AV can be a confusing and overwhelming topic for someone with little or no experience in the area. Even if you hire professionals to handle your event’s Audio-Visual needs, without the basic industry language, there may be some confusion between you and the contracted company. In short, you may not end up getting exactly what you’re looking for.
These common terms will help you rent or order the correct equipment and services as well as improving the effectiveness and efficiency of your communication with those who you’ve hired!
Equipment Rental Rates
An AV company will usually quote you using their standard day-rate for each piece of equipment needed for your event. If you need the equipment for 3 or more days, you will receive a “weekly rate” as three days is typically considered a week when it comes to equipment rentals. This is because the longer you have the equipment the longer they are unable to rent it out anywhere else; therefore they may have to turn away potential new clients.
It is important to communicate with your AV vendor about the length of your event when budgeting and planning so you are aware of any additional expenses that will be incurred for keeping the equipment over a more extended period.
Loss of Equipment
It’s also important to keep in mind that while you are renting the equipment, you are responsible for it. If you are storing it overnight, be sure to lock it up. If the weather isn’t looking favorable, it would be best to cover the speakers or make sure they stay inside as water damage is one of the easiest ways to ruin equipment.
Load-In (Setup) & Load-Out (Strike)
Load-in is the delivery of equipment, as the audiovisual company will arrive on location and make sure that everything is brought to the venue and placed where you need it. More commonly, if you need them also to set it up and get everything ready to function correctly, this would be simply referred to as “setup.” Load-out is the removal of the equipment after the rental period. Your A/V provider will come in after your event and take everything down, pack it up and leave with it. Most companies will refer to this as “strike.”
Be sure to prepare enough time for the AV company to load everything in. Furthermore, keep in mind any other contractors that you will have setting up, where they’ll be and what time they’re scheduled to come, as you’ll want to ensure that you don’t have too many people setting up in the same area at once.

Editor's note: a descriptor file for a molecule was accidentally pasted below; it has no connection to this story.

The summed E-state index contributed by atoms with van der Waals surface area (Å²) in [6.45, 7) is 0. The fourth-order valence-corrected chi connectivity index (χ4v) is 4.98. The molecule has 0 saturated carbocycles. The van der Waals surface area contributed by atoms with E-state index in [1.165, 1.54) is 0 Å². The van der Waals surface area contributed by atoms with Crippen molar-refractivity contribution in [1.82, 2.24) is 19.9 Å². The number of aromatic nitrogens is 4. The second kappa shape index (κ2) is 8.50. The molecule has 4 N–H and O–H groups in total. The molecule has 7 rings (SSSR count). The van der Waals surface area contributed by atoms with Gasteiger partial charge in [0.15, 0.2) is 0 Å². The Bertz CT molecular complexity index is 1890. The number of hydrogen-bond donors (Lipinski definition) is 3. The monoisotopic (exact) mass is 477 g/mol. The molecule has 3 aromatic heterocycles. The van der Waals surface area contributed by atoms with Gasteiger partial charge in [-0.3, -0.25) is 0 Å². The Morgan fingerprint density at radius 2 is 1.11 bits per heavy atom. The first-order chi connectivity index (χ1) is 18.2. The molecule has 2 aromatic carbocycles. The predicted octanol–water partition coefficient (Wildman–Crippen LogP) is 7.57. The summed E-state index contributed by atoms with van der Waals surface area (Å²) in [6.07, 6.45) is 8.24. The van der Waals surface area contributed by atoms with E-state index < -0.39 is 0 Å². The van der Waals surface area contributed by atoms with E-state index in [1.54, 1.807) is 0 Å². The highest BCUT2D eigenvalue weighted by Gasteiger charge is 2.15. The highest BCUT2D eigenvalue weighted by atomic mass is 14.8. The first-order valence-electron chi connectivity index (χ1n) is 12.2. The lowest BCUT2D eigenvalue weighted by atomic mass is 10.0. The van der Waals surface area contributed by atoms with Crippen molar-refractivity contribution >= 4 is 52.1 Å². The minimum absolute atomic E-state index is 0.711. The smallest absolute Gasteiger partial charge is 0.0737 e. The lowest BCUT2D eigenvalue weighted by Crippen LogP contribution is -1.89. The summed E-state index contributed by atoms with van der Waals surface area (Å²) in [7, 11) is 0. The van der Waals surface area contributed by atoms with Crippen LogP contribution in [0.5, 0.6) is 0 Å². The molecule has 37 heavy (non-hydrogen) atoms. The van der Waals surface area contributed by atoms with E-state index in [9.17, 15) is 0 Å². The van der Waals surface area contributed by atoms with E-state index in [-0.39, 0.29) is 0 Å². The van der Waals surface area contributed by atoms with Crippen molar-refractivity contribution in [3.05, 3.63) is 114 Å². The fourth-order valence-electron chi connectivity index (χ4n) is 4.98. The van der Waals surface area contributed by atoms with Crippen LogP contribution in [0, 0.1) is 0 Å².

If you have video at your event, the source (laptop, DVD player, cable box, etc.) can be connected to many different pieces of equipment for various uses. These include TV screens, speakers, monitor displays, projectors, and more. Unfortunately, not all of these have the same ports, so there is not a universal connector that is needed.
While there are many different options for video connectors, these are the 3 most common:
HDMI is the most commonly known and used video connector. They do an excellent job providing high-definition video. Additionally, they can also carry audio, making them the most versatile and popular choice for many. Almost every TV and computer these days have an HDMI port. Remember, HDMI cannot be converted to VGA.
DVI (Digital Visual Interface)
DVI cables are used to connect a video’s source to its display such as a projector, computer monitor, or TV screen. Also, be sure to note that DVI cables cannot carry audio signals like HDMI.
VGA (Video Graphics Array)
VGA cables are used for projectors, laptops, computer monitors and some TVs. Because they are analog, they are not optimal for clear images. Be sure to note that HDMI cannot be changed to VGA, so you will need to have adapters on-hand at your event.
Wired vs. Wireless - The phrases “wired” and “wireless” are pretty self-explanatory. What’s important to note before selecting one, though, is the way in which the microphone will be used. If the performer or speaker prefers to move around a lot and/or is very animated, it is probably best to use a wireless mic to avoid any cables getting in the way. If the microphone will be stationary during the event, wireless is not necessary, and a wired microphone will do the trick.
These are the most typical. Handheld mics are the most commonly used for singers and musicians, news reporters and often on podiums.